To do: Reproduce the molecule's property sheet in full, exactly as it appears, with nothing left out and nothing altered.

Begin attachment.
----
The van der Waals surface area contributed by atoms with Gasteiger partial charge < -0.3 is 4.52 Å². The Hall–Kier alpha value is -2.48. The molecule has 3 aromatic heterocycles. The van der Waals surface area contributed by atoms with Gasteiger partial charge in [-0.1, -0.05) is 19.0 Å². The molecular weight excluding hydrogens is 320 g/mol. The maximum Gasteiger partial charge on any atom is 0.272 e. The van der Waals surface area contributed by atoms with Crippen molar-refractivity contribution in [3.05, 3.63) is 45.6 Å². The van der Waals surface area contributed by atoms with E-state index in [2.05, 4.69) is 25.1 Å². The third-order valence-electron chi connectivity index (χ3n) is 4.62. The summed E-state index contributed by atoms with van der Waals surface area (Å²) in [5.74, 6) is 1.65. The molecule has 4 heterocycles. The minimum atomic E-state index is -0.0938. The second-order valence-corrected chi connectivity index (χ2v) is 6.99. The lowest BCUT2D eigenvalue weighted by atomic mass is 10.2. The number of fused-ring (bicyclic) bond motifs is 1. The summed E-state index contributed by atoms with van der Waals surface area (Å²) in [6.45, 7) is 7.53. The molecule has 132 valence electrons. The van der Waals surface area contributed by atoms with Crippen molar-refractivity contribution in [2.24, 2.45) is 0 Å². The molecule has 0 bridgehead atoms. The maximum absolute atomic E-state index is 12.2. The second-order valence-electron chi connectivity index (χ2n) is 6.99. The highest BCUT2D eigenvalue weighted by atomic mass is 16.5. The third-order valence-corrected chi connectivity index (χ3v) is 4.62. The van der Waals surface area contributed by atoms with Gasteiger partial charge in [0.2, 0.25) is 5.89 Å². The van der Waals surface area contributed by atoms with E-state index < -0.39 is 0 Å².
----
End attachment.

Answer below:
The van der Waals surface area contributed by atoms with Gasteiger partial charge < -0.3 is 4.52 Å². The Hall–Kier alpha value is -2.48. The molecule has 3 aromatic heterocycles. The van der Waals surface area contributed by atoms with Gasteiger partial charge in [-0.1, -0.05) is 19.0 Å². The molecular weight excluding hydrogens is 320 g/mol. The maximum Gasteiger partial charge on any atom is 0.272 e. The van der Waals surface area contributed by atoms with Crippen molar-refractivity contribution in [3.05, 3.63) is 45.6 Å². The van der Waals surface area contributed by atoms with E-state index in [2.05, 4.69) is 25.1 Å². The third-order valence-electron chi connectivity index (χ3n) is 4.62. The summed E-state index contributed by atoms with van der Waals surface area (Å²) in [5.74, 6) is 1.65. The molecule has 4 heterocycles. The minimum atomic E-state index is -0.0938. The second-order valence-corrected chi connectivity index (χ2v) is 6.99. The lowest BCUT2D eigenvalue weighted by atomic mass is 10.2. The number of fused-ring (bicyclic) bond motifs is 1. The summed E-state index contributed by atoms with van der Waals surface area (Å²) in [6.45, 7) is 7.53. The molecule has 132 valence electrons. The van der Waals surface area contributed by atoms with Crippen molar-refractivity contribution in [2.24, 2.45) is 0 Å². The molecule has 0 bridgehead atoms. The maximum absolute atomic E-state index is 12.2. The second-order valence-electron chi connectivity index (χ2n) is 6.99. The highest BCUT2D eigenvalue weighted by atomic mass is 16.5. The third-order valence-corrected chi connectivity index (χ3v) is 4.62. The van der Waals surface area contributed by atoms with Gasteiger partial charge in [0.2, 0.25) is 5.89 Å². The van der Waals surface area contributed by atoms with E-state index < -0.39 is 0 Å².